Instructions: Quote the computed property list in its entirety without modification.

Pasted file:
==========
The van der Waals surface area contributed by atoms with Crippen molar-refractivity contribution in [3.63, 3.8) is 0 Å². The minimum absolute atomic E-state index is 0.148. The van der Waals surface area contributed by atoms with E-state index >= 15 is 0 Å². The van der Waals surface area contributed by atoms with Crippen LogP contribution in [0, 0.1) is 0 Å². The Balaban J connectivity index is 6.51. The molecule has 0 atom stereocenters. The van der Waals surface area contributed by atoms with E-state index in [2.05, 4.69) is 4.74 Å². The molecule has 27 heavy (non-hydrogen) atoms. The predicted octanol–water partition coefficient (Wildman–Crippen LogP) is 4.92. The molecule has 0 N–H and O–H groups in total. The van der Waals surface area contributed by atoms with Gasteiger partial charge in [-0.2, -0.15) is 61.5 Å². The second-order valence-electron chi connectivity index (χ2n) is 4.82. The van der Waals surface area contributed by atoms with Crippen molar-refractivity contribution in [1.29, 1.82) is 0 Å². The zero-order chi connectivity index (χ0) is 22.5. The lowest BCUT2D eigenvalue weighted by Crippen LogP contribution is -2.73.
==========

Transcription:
The van der Waals surface area contributed by atoms with Crippen molar-refractivity contribution in [3.63, 3.8) is 0 Å². The minimum absolute atomic E-state index is 0.148. The van der Waals surface area contributed by atoms with E-state index >= 15 is 0 Å². The van der Waals surface area contributed by atoms with Crippen LogP contribution in [0, 0.1) is 0 Å². The Balaban J connectivity index is 6.51. The molecule has 0 atom stereocenters. The van der Waals surface area contributed by atoms with E-state index in [2.05, 4.69) is 4.74 Å². The molecule has 27 heavy (non-hydrogen) atoms. The predicted octanol–water partition coefficient (Wildman–Crippen LogP) is 4.92. The molecule has 0 N–H and O–H groups in total. The van der Waals surface area contributed by atoms with Gasteiger partial charge in [-0.2, -0.15) is 61.5 Å². The second-order valence-electron chi connectivity index (χ2n) is 4.82. The van der Waals surface area contributed by atoms with Crippen molar-refractivity contribution in [1.29, 1.82) is 0 Å². The zero-order chi connectivity index (χ0) is 22.5. The lowest BCUT2D eigenvalue weighted by Crippen LogP contribution is -2.73.